Companies performing ad-hoc big data analytics operations have been reminded of the importance of keepingRead More
Don’t delete big data, companies urged
Companies performing ad-hoc big data analytics operations have been reminded of the importance of keeping the data used in the process after it is completed.
Speaking at an IT Leaders Forum organised by Computing.com, director of file, object storage and big data flash at IBM Alex Chen explained businesses may need to refer back to this information at a later date. This may be in order to meet regulatory requirements, or simply if people want to investigate what happened and why a particular decision was taken.
At the moment, many organisations are still in the early adoption stage when it comes to big data, which means they may be performing a large number of experimental and ad-hoc analyses as they learn how to bring this technology into their everyday operations.
Mr Chen said: "It's likely that someone in a line-of-business [in many organisations] has spinned-up a Hadoop cluster and called it their big data analytics engine. They find a bunch of x86 servers with storage, and run HDFS."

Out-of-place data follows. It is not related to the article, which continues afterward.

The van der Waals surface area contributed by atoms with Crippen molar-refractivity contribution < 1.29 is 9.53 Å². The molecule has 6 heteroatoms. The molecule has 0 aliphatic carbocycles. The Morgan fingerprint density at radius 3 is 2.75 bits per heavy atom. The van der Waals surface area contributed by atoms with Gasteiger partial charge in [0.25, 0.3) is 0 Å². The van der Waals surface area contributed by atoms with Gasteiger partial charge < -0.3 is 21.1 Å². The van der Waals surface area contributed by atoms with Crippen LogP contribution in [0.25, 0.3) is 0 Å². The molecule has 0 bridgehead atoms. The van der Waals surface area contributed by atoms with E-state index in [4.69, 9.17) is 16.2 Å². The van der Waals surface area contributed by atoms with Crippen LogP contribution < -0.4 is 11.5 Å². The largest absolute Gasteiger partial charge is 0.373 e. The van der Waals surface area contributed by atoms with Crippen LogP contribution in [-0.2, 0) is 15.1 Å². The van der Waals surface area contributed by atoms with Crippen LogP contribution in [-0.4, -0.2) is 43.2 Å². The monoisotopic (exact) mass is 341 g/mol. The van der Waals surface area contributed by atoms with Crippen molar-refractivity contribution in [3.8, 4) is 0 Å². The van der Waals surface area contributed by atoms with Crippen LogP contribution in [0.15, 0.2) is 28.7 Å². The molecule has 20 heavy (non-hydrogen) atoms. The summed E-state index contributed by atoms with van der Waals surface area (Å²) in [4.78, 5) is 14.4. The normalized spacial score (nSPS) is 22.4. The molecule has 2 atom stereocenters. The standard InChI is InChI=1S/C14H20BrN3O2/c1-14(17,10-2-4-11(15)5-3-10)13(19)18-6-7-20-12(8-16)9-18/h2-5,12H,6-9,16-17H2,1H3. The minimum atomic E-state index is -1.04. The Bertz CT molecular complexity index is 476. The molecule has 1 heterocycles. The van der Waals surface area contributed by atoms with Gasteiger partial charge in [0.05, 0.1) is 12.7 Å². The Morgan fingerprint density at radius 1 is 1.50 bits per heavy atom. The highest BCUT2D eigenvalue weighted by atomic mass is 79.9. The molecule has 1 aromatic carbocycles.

Many people tend to throw away this data after it has been processed in order to keep their system running efficiently. Mr Chen noted that even in these ad-hoc deployments, it is not terabytes, but petabytes of data that are being ingested, and the more data that has to be analysed, the longer it will take.
But while deleting this data may keep analytics processes running as fast as possible, it could mean businesses have no answers when they need to demonstrate what led them to their final decision.
"Performing analytics generates a lot more meta-data, too, and due to regulations or business requirements people may just want to see what happened and why they made certain decisions. So you will need to re-run the analytics that were run before," Mr Chen continued. "So you can't just throw away the data any more."